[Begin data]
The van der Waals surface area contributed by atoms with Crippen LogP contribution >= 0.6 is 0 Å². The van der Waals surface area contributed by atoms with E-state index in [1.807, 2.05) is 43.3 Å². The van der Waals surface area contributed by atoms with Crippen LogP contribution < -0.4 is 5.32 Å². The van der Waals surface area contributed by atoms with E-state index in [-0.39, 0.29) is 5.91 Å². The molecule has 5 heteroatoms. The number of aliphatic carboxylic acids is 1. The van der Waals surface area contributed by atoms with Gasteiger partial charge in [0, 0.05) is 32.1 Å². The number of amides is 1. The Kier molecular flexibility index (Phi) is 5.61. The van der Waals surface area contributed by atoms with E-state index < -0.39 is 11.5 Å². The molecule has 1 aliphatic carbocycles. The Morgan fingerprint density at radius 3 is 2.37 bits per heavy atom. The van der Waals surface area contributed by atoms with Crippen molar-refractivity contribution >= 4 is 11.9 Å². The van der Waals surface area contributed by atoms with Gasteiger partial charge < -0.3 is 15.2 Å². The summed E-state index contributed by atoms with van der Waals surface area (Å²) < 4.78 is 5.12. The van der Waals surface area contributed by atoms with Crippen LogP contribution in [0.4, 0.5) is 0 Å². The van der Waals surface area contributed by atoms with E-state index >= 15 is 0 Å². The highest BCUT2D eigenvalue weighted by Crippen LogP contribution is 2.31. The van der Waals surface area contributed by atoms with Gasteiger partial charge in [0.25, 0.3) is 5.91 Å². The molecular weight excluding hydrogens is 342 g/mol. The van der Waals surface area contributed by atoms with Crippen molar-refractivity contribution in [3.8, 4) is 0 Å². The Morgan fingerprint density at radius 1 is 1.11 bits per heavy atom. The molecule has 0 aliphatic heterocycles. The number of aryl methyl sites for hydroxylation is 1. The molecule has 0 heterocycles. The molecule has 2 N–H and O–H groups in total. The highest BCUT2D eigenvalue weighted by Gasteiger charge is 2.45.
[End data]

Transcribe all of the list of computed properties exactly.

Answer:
The van der Waals surface area contributed by atoms with Crippen LogP contribution >= 0.6 is 0 Å². The van der Waals surface area contributed by atoms with E-state index in [1.807, 2.05) is 43.3 Å². The van der Waals surface area contributed by atoms with Crippen LogP contribution < -0.4 is 5.32 Å². The van der Waals surface area contributed by atoms with E-state index in [-0.39, 0.29) is 5.91 Å². The molecule has 5 heteroatoms. The number of aliphatic carboxylic acids is 1. The van der Waals surface area contributed by atoms with Gasteiger partial charge in [0, 0.05) is 32.1 Å². The number of amides is 1. The Kier molecular flexibility index (Phi) is 5.61. The van der Waals surface area contributed by atoms with E-state index < -0.39 is 11.5 Å². The molecule has 1 aliphatic carbocycles. The Morgan fingerprint density at radius 3 is 2.37 bits per heavy atom. The van der Waals surface area contributed by atoms with Crippen molar-refractivity contribution >= 4 is 11.9 Å². The van der Waals surface area contributed by atoms with Gasteiger partial charge < -0.3 is 15.2 Å². The summed E-state index contributed by atoms with van der Waals surface area (Å²) < 4.78 is 5.12. The van der Waals surface area contributed by atoms with Crippen LogP contribution in [0.4, 0.5) is 0 Å². The van der Waals surface area contributed by atoms with E-state index >= 15 is 0 Å². The highest BCUT2D eigenvalue weighted by Crippen LogP contribution is 2.31. The van der Waals surface area contributed by atoms with Gasteiger partial charge in [0.25, 0.3) is 5.91 Å². The molecular weight excluding hydrogens is 342 g/mol. The van der Waals surface area contributed by atoms with Crippen molar-refractivity contribution in [3.8, 4) is 0 Å². The Morgan fingerprint density at radius 1 is 1.11 bits per heavy atom. The molecule has 0 aliphatic heterocycles. The number of aryl methyl sites for hydroxylation is 1. The molecule has 0 heterocycles. The molecule has 2 N–H and O–H groups in total. The highest BCUT2D eigenvalue weighted by Gasteiger charge is 2.45.